Editor's Note: Please visit The Center for the National Interest's website to find out more about the publisher here and the owner of this publication.
Over almost three decades, The National Interest, founded in 1985 by Irving Kristol and Owen Harries, has displayed a remarkable consistency in its approach to foreign policy. It is not, as the inaugural statement declared, about world affairs. It is about American interests. It is guided by the belief that nothing will enhance those interests as effectively as the approach to foreign affairs commonly known as realism—a school of thought traditionally associated with such thinkers and statesmen as Disraeli, Bismarck, and Henry Kissinger. Though the shape of international politics has changed considerably in the past few decades, the magazine’s fundamental tenets have not. Instead, they have proven enduring and, indeed, appear to be enjoying something of a popular renaissance.
Until recently, however, liberal hawks and neoconservatives have successfully attempted to stifle debate by arguing that prudence about the use of American power abroad was imprudent—by, in short, disparaging realism as a moribund doctrine that is wholly inimical to American idealism. This has been disastrous. After the Bush administration’s failure to discover weapons of mass destruction in Iraq, it became abundantly clear that the lack of a debate in Washington was part and parcel of a larger foreign policy failing, which was the refusal to ponder the larger implications and consequences of the promiscuous use of American power abroad. A reflexive substitution of military might for diplomacy, of bellicose rhetoric for attainable aspirations, dramatically weakened rather than strengthened America’s standing around the globe. But today, as Russia, China, and Iran assess and act upon their own perceived national interests, Washington must attempt to understand those nations as they understand themselves.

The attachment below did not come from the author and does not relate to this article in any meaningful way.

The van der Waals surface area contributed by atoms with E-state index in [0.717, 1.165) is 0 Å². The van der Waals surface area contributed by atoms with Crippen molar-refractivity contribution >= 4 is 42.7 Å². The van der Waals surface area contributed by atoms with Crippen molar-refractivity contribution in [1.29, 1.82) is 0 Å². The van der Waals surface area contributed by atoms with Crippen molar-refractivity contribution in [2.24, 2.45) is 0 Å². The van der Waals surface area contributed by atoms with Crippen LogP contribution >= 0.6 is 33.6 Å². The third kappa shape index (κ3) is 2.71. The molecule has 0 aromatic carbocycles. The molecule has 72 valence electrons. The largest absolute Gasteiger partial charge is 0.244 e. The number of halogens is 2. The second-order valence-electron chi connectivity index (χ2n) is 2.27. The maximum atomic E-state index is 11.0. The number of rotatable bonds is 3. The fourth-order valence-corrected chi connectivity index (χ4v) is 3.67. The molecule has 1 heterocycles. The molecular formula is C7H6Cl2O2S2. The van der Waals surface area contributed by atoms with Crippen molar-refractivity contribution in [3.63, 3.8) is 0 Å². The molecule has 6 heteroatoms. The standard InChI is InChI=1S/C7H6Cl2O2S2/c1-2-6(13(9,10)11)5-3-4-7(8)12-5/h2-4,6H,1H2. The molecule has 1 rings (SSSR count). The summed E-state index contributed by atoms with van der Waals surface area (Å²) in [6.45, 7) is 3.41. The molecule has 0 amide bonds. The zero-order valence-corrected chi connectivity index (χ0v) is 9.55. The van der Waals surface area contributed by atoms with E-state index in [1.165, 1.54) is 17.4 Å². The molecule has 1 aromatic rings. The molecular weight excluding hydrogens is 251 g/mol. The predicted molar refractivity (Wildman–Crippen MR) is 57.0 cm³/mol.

This is why a return to realism has seldom been more imperative. It is notions of interdependence, the end of sovereignty, and the inutility of power that have all proven wanting in the past decade. International relations was not reinvented in 1989. While it may be an old foreign policy concept, the notion of a national interest is not an antiquarian one. On the contrary, it has never possessed more relevance than now.
What actually constitutes true realism is, of course, an appropriate source of controversy. And so, on both its web site and in its print edition, The National Interest seeks to promote, as far as possible, a fresh debate about the course of American foreign policy by featuring a variety of leading authors from government, journalism, and academia, many of whom may at times disagree with each other. But it is only out of such disagreements that dogmas can be dispelled and clarity about America’s proper aims achieved. By contributing a vital stimulus towards fashioning a new foreign policy consensus based on civil and enlightened contention, The National Interest seeks to serve this country’s wider national interest.